The prince, understanding that he must now hide as a peasant until the opportunity comes to make his way home, takes up being a woodcutter for a whole year. One morning he comes upon a trap door in the middle of the forest. Rather than be suspicious, he immediately decides to investigate, and finds the bride of a Jinni in the interior. While the bride turns out to be a woman kidnapped on her wedding night, she has no trouble inviting the prince to her bed, glad to have company with whom she can speak, human to human.
The prince finds this woman more beautiful than any on earth (and you can guess this means trouble), falls madly in love with her, and proclaims that he will fight the Jinni to free her (for selfish reasons). The woman begs him to reconsider, in that the Jinni doesn’t visit her often, and he will get to have the majority of her time, if he will only share her with her “husband” when she must be with him.
He refuses, kicks the hearth, which summons the Jinni… and as soon as the Jinni appears, he runs away. Leaving the woman to handle her angered husband by herself. Even hearing her screams, he books it back to the tailor’s home, overlooking the fact that he has left his axe and shoes as evidence in the wife’s apartments. Naturally the Jinni is able to trace them back to him, and when he finds the prince, forces him back into the woods for questioning.
Both the wife and prince deny any knowledge of one another, even when threatened with death. The woman is so stubborn with the secret that the Jinni kills her, first lopping off her hands and feet before taking off her head. This is one of the most violent portrayals of torture in the book so far, which was a bit worrisome for me, at only 120 pages in.
The prince maintains his innocence, and once the woman is dead, demands the Jinni free him, that he was an innocent merely invited in. The Jinni gives him the ultimatum, because he can not prove the two were adulterous, that he can be turned into one of three animals instead of being killed. The prince chooses an ape.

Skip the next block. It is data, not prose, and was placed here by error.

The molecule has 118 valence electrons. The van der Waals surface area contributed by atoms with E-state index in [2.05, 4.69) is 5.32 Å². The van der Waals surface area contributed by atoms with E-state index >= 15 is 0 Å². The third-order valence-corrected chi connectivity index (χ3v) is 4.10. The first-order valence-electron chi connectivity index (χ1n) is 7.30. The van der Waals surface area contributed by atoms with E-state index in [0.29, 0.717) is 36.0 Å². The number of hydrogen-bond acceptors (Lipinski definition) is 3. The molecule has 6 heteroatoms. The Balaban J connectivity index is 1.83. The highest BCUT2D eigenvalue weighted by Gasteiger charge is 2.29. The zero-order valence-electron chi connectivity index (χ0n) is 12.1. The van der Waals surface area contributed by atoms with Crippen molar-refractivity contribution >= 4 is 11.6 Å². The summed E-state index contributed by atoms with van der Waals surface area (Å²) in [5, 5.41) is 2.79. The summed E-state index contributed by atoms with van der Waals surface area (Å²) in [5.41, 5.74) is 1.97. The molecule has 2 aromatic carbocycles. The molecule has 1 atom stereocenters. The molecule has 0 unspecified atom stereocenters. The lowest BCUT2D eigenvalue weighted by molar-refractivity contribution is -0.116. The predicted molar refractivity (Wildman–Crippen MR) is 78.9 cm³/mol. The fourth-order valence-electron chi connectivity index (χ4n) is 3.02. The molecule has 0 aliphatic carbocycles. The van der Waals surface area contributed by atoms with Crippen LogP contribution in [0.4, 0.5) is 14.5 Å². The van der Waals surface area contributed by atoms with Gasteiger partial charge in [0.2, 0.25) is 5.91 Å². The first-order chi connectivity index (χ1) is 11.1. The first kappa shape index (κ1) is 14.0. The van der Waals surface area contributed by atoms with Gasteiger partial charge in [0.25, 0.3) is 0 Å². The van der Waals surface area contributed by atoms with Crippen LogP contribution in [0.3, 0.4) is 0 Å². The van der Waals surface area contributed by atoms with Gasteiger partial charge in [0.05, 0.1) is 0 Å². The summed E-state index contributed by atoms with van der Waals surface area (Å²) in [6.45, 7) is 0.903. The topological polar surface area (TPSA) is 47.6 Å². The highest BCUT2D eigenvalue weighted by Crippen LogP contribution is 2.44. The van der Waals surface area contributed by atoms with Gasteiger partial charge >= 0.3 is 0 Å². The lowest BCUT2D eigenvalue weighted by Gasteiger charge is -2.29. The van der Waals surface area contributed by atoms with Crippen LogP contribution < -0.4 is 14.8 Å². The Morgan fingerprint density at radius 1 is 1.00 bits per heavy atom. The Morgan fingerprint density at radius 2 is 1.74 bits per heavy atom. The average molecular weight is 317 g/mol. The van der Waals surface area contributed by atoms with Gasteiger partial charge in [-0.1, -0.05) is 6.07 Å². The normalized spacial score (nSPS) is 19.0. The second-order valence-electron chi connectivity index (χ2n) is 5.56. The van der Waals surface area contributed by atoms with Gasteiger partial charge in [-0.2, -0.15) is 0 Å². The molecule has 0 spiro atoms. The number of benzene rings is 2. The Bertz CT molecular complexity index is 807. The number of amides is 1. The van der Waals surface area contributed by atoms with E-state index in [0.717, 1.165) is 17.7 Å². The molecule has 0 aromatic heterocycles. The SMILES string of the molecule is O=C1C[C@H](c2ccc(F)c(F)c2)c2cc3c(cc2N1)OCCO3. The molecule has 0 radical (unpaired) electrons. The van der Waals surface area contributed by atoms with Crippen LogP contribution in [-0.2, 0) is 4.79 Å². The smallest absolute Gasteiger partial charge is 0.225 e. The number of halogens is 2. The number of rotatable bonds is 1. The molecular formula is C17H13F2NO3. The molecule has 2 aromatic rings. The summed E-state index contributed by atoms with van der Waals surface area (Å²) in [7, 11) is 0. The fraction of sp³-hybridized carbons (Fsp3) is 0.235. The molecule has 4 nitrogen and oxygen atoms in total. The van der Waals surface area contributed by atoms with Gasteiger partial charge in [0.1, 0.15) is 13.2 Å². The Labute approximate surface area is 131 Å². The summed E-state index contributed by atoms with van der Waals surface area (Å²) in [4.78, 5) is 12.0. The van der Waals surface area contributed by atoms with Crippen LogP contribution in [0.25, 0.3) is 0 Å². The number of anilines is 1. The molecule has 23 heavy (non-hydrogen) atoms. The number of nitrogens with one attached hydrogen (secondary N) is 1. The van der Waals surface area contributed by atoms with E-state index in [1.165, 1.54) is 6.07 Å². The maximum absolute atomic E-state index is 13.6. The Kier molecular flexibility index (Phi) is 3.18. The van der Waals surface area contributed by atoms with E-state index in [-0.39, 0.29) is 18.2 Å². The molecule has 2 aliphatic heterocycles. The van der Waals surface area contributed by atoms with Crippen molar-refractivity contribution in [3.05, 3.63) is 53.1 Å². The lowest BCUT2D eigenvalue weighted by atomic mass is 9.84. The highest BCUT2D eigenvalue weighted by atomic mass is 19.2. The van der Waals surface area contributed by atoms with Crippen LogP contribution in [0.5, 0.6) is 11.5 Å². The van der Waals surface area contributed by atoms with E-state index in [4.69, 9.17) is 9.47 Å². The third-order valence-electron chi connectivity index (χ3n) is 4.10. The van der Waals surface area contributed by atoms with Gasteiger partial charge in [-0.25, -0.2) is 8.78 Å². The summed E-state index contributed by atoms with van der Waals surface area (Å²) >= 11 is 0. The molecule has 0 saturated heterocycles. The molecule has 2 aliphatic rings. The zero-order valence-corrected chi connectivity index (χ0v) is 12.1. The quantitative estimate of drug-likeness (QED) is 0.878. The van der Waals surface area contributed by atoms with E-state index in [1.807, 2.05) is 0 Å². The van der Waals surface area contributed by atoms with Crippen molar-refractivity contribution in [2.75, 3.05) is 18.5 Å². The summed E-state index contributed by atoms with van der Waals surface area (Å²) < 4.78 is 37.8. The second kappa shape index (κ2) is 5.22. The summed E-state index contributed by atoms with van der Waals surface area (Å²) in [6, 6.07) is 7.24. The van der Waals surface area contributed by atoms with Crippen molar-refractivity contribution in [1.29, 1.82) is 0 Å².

I really do not like this man, so I will be brief: as an ape, he is picked up as a pet by a passing ship, and through a series of events, find out that their monkey also knows his letters. The feat is so wondrous that even the king of the region they sail to desires to meet him. Faith gives a very detailed, and accurate account of what happens here. The daughter of the king recognizes him as a man (sound familiar?) and battles the Jinni that turned him to her untimely death. The prince’s eye is burned out in the process. As one of the few examples so far of a woman both powerful and well thought-of, it was disappointing to see her killed off, but also killed off so callously. The king, however, is heartbroken to have lost his daughter, and rightfully exiles the prince from his lands.
And so he came to meet the first and third Kalandar.
For some reason, the women forgive this man, too, though I think his story speaks plenty of his character.
Then we come to the hapless third Kalandar, and the story of his missing eye. This post is getting long, so I’ll simply sum it up in a couple of sentences (Beyond the Dreamline has a whole post dedicated to this tale): A prince accidentally kills the one heir of an aging king, before going into hiding, and coming across a group of Kalandars that are all missing their left eye. When he presses them for their story, against their warnings not to do so, they send him off to experience what had given them their affliction. There he finds dozens of virgins all ready to love and pamper him until the end of time, so long as he will not go into one room while they are away. Guess what he does?
Yep. And then he is promptly thrown from Paradise, sans his left eye, and the Kalandars, disgusted that he too would fall under insatiable curiosity, kick him out the door. And so he goes, and meets the first and second Kalandar.
And the women forgive him, and tell him he is free to go. The women then turn to the Caliph and the Wazir, and the Caliph quickly repeats his lie, before the party is at last disbanded for the night. The next day, the Caliph promptly commands Ja’afar to call on the women, so he can hear their stories, which are about as long as the Kalandars’ were, and far stranger. The Porter is forgotten, which is sort of strange, given it was his story to begin with.
But those tales are for another day.